We used to call them books-on-tape, way back when. Back then, obviously, we didn’t even have CDs let alone streaming services. These days, they have a much better name; audiobooks.
With an audiobook, you can listen to the book as it’s being read by a narrator. It’s a lot like having somebody read a book out loud to you (okay, it’s exactly that). You’ll be able to discover new things, get lost in an enchanting tale, and experience ideas you were never aware of. Listening to audiobooks while passing time will be a mind enriching experience.
And they’re also a terrific tool for audio training.
Auditory training – what is it?
So you’re most likely rather curious about exactly what auditory training is. It sounds laborious like homework.
Auditory training is a specialized type of listening, created to help you increase your ability to process, comprehend, and decipher sounds (medically known as “auditory information”). One of the main uses of auditory training is to help individuals learn to hear with their new hearing aids.
That’s because when you have untreated hearing loss, your brain can gradually grow out of practice. (Your auditory centers become used to living in a quieter environment.) So your brain will have to deal with a substantial influx of new auditory signals when you get new hearing aids. Practically, this often means that your brain can’t process those sounds as well as it generally does (at least, not initially). Auditory training can be a practical tool to help handle this. (As a side note, auditory training is also worthwhile for individuals with language learning challenges or auditory processing conditions).
Another perspective: It’s not so much that audiobooks can sharpen your hearing, it’s that they can help you better understand what you hear.
What happens when I listen to audiobooks?
Helping your brain make sense of sound again is precisely what auditory training is created to do. If you think about it, people have a really complex relationship with noise. Every single sound means something. It’s a lot for your brain to absorb. So if you’re breaking in a new set of hearing aids, listening to audiobooks can help your brain get used to hearing and understanding again.
Audiobooks can assist with your auditory training in various different ways, including the following:
- A bigger vocabulary: Most individuals would love to broaden their vocabulary. The more words you’re exposed to, the bigger your vocabulary will become. Impress your friends by using amazingly apt words. Maybe those french fries look dubious, or you’re worried that bringing your friends along to the bar will really exacerbate your problems with your boyfriend. With audiobooks, you’ll have just the right words queued up for any situation.
- Improvements in pronunciation: You’ll often need practice with more than only the hearing part. Hearing loss can often bring on social isolation which can cause communication skills to atrophy. Audiobooks can make communication much easier by helping you get a handle on pronunciation.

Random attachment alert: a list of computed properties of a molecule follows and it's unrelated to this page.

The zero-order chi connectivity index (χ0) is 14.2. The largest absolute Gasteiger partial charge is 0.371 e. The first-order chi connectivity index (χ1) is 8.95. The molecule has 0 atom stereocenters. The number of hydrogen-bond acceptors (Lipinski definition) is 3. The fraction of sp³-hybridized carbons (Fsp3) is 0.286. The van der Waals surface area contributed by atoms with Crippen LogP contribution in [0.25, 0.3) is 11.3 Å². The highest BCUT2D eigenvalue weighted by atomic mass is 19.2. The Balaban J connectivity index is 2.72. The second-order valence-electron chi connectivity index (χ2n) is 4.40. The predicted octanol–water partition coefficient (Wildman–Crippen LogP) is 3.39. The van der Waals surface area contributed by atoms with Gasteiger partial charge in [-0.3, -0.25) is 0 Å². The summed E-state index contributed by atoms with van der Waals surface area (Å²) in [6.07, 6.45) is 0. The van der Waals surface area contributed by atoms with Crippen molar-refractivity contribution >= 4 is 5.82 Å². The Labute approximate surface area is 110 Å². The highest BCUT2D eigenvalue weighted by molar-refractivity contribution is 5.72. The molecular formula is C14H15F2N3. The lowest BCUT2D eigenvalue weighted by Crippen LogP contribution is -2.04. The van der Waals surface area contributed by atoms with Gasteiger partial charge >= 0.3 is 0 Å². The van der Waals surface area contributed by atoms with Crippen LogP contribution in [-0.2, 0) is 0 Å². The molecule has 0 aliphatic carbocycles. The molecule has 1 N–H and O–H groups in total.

- Improvements of focus: You’ll be able to pay attention longer, with some help from your audiobook friends. Maybe it’s been some time since you’ve been able to engage in a full conversation, particularly if you’re breaking in a new pair of hearing aids. You might need some practice tuning in and staying focused, and audiobooks can help you with that.
- Listening comprehension: It’s one thing to hear speech, it’s another to comprehend it! Audiobooks give you practice processing and understanding what is being spoken about. Your brain needs practice connecting words to concepts, and helping those concepts stay rooted in your mind. In your daily life, this will help you distinguish what people are saying to you.
- Perception of speech: When you listen to an audiobook, you get real-time practice understanding someone else’s speech. During typical conversations, however, you will have a lot less control than you get with an audiobook. You can rewind if you can’t understand something and listen to something as many times as you want to. It’s an excellent way to practice understanding words!
Using audiobooks as aids to auditory training
Reading along with a physical copy of your audiobook is highly advisable. This will help make those linguistic associations stronger in your brain, and your brain may adapt faster to the new auditory signals. In essence, it’s a great way to bolster your auditory training. That’s because audiobooks enhance hearing aids.
It’s also really easy to get thousands of audiobooks. There’s an app called Audible which you can get a subscription to. You can instantly purchase them from Amazon or other online vendors. Anywhere you find yourself, you can cue one up on your phone.
Also, if you can’t find an audiobook you particularly like, you could always try listening to a podcast to get the same effect (and there are podcasts on just about every topic). Your mind and your hearing can be enhanced at the same time.
Can I listen to audiobooks through my hearing aids
Bluetooth functionality is a feature that comes with many modern hearing aids. This means you can pair your hearing aids with your phone, your speakers, your television, or any other Bluetooth-equipped device. With this, when you play an audiobook, you won’t need uncomfortable headphones over your hearing aids. You can utilize your hearing aids for this instead.
You’ll now get better sound quality and increased convenience.
Ask us about how audiobooks can help with your auditory training
So if you think your hearing may be starting to go, or you’re uneasy about getting used to your hearing aids, talk to us about audiobooks.